Retail footfall plunges during second lockdown - BRC
Visits to Britain's shops plunged in November during a second Covid-19 lockdown imposed in the run-up to Christmas.
Footfall at stores fell 32 percentage points from October and 65% from a year earlier, a British Retail Consortium survey showed. The numbers were dragged down by a 64% drop in footfall at high street shops, which fared worst for the fourth month running.
Visits to shopping centres also fell heavily, dropping 62% from a year earlier and down 24 percentage points from October. Footfall at retail parks dropped 27% from a year earlier - worse than the three-month average decline of 14%.
The government ordered "non-essential" shops in England to close for four weeks from 5 November as part of a new lockdown to stem the spread of Covid-19. The ban hit many retailers just as they would be expecting business to pick up for the festive season.
Helen Dickinson, the BRC's chief executive, said: "Footfall plummeted once again as England underwent its second national lockdown. With the majority of stores closed, many missed out on the usual Black Friday boost to store visits as customers hunted for bargains online instead. Retail parks were hit less hard thanks to a higher proportion of supermarkets and other essential stores in those locations, slightly mitigating the overall drop in footfall."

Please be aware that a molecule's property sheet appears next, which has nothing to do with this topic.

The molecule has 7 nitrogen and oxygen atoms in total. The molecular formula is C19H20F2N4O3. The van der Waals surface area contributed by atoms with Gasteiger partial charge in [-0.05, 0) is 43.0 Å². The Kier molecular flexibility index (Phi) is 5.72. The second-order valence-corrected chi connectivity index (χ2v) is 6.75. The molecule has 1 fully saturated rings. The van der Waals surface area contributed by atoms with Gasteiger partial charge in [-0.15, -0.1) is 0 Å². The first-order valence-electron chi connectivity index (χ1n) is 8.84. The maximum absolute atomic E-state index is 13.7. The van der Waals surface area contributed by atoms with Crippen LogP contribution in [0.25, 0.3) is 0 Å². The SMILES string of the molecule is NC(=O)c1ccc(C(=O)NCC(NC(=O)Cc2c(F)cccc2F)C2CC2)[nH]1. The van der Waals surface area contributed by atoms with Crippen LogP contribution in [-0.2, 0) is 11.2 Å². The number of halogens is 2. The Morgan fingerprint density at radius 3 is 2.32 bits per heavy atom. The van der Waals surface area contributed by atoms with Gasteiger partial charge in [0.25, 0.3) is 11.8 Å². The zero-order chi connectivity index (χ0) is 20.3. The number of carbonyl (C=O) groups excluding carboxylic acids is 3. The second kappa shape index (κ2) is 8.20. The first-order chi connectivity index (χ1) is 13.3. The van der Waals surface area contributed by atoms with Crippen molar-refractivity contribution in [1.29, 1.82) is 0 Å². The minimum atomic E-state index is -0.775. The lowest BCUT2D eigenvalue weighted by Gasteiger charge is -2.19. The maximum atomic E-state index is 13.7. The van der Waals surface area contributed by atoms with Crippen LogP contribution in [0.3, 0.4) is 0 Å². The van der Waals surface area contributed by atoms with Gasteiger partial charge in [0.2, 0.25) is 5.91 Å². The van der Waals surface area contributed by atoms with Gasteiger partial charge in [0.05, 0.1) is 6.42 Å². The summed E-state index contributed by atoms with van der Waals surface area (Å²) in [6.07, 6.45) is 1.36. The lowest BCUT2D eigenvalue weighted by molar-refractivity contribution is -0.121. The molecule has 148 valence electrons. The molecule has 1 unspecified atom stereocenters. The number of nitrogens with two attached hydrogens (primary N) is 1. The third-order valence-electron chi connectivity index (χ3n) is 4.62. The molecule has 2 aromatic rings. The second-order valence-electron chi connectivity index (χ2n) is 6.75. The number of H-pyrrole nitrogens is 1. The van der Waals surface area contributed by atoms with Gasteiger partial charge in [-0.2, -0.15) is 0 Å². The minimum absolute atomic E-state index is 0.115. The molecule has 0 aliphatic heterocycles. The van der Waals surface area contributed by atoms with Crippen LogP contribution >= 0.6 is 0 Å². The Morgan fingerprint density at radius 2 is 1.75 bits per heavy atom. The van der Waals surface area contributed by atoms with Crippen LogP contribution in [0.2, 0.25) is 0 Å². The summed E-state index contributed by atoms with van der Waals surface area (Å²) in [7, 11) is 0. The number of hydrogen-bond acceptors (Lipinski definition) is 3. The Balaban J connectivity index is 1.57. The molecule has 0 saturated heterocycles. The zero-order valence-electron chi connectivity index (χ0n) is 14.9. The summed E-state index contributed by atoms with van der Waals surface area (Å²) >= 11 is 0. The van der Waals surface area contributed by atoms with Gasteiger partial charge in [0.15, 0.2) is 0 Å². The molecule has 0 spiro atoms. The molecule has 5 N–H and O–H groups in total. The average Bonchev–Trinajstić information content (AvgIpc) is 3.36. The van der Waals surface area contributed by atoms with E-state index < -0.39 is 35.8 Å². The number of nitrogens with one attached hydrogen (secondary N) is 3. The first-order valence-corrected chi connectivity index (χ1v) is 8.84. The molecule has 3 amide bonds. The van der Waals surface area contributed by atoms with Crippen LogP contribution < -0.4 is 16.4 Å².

Footfall in England increased 150% on 2 December when shops were allowed to reopen. Some retailers, including Primark, opened early in the morning to make it easier for shoppers to get to stores.
Dickinson said many retailers were under pressure during what should be their busiest time of the year. The sector has been shaken by the slump into administration of Philip Green's Arcadia, which owns Topshop, and the liquidation of Debenhams. Dickinson called for more support and rates relief from the government to support Britain's shops.
"Without this, parts of the industry face the stark reality of being unable to pay their bills, resulting in further job losses and store closures, and setting back any wider economic recovery," Dickinson said.